Sunday, 10 March 2013 07:47
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ST. LOUIS (AP) — No matter how flawless a win appears, coaches always seem to have something to quibble about. Not so much this time.

"It's never perfect, but that was fun to watch," interim Coach Jim Crews said after No. 16 Saint Louis trounced La Salle in the second half and clinched a share of the Atlantic 10 title with a 78-54 victory Saturday. "Really, they kept getting better and better, and that's unusual. That's very unusual."

Dwayne Evans had 16 points and 17 rebounds for Saint Louis, which led by just two points at halftime and then made 17 of 20 shots. Kwamain Mitchell had 19 points and six assists on senior day to help the Billikens (24-6, 13-3) win their first conference title since 1970-71 in the Missouri Valley and clinch the top seed in the A-10 Tournament next week in Brooklyn, N.Y.

"Everyone made plays," Mitchell said. "We kept pushing it and pushing it, and we came up with some great shots."

Rob Loe matched his career best with 20 points, hitting all seven shots. The Billikens shot 58 percent overall, one game after shooting a season-worst 30 percent in an overtime loss at Xavier.

"I couldn't be more pleased or proud or tickled for these guys to win a championship," Crews said. "It's hard to win a game, much less a championship."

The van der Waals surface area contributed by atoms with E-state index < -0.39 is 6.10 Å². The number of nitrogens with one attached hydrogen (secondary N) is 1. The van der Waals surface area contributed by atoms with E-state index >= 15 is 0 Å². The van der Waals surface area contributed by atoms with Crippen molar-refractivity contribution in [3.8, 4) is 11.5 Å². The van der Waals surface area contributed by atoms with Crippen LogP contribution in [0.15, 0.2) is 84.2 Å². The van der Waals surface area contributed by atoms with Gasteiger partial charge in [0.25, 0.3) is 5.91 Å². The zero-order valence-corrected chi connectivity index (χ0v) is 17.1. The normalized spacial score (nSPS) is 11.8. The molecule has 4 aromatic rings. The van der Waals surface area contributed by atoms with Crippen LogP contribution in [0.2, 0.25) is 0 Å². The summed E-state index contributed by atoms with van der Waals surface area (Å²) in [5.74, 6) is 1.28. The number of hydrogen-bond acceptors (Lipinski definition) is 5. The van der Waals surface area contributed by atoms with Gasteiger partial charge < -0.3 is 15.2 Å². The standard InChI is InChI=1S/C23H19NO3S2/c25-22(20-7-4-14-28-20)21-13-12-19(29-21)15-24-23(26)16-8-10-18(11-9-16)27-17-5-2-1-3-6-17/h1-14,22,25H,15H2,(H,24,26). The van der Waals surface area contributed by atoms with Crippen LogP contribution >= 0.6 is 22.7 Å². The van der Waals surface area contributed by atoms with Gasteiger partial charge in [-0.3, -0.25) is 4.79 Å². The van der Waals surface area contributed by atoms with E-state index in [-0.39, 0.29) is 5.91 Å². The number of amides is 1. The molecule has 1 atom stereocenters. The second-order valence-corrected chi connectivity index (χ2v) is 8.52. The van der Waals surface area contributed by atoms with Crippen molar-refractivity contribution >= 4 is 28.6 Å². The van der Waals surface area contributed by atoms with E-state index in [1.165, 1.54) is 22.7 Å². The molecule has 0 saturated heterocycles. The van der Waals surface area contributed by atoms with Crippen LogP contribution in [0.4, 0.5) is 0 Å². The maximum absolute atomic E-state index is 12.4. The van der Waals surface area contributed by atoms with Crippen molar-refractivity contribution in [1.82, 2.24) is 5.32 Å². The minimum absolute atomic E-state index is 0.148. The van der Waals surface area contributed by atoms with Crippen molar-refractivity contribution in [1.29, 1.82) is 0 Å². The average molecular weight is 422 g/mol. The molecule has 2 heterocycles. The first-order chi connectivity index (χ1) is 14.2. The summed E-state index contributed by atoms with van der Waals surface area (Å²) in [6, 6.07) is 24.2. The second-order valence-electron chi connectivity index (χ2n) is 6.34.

Saint Louis has won 12 of its last 13 under Crews, who made it a smooth transition after taking over for the late Rick Majerus with no assurances past the end of the season. The Billikens can take the title outright if VCU loses at Temple today.

Seniors Cory Remeken, Cody Ellis and Mitchell were among the first to snip the nets.

"I'm sure he's proud right now," Ellis, an Australian import whose parents made the trip for the last two games, said in reference to Majerus. "He's watching this from somewhere. "

Tyrone Garland had 15 points off the bench for La Salle (21-8, 11-5). The Explorers entered the day in second place after winning seven of eight and had been 2-0 in the Chaifetz Arena before absorbing a 24-point loss that was the school's worst of the season.

"That was about as bad a beating as you could take in the second half," La Salle Coach John Giannini said. "I'm really disappointed with the way we played. They took it to us. They won a lot of individual battles — maybe all of them in the second half."

Ramon Galloway, who leads the Explorers with a 17.8-point average, was just 3 for 12 and had eight points.
Sunday, 10 March 2013 07:46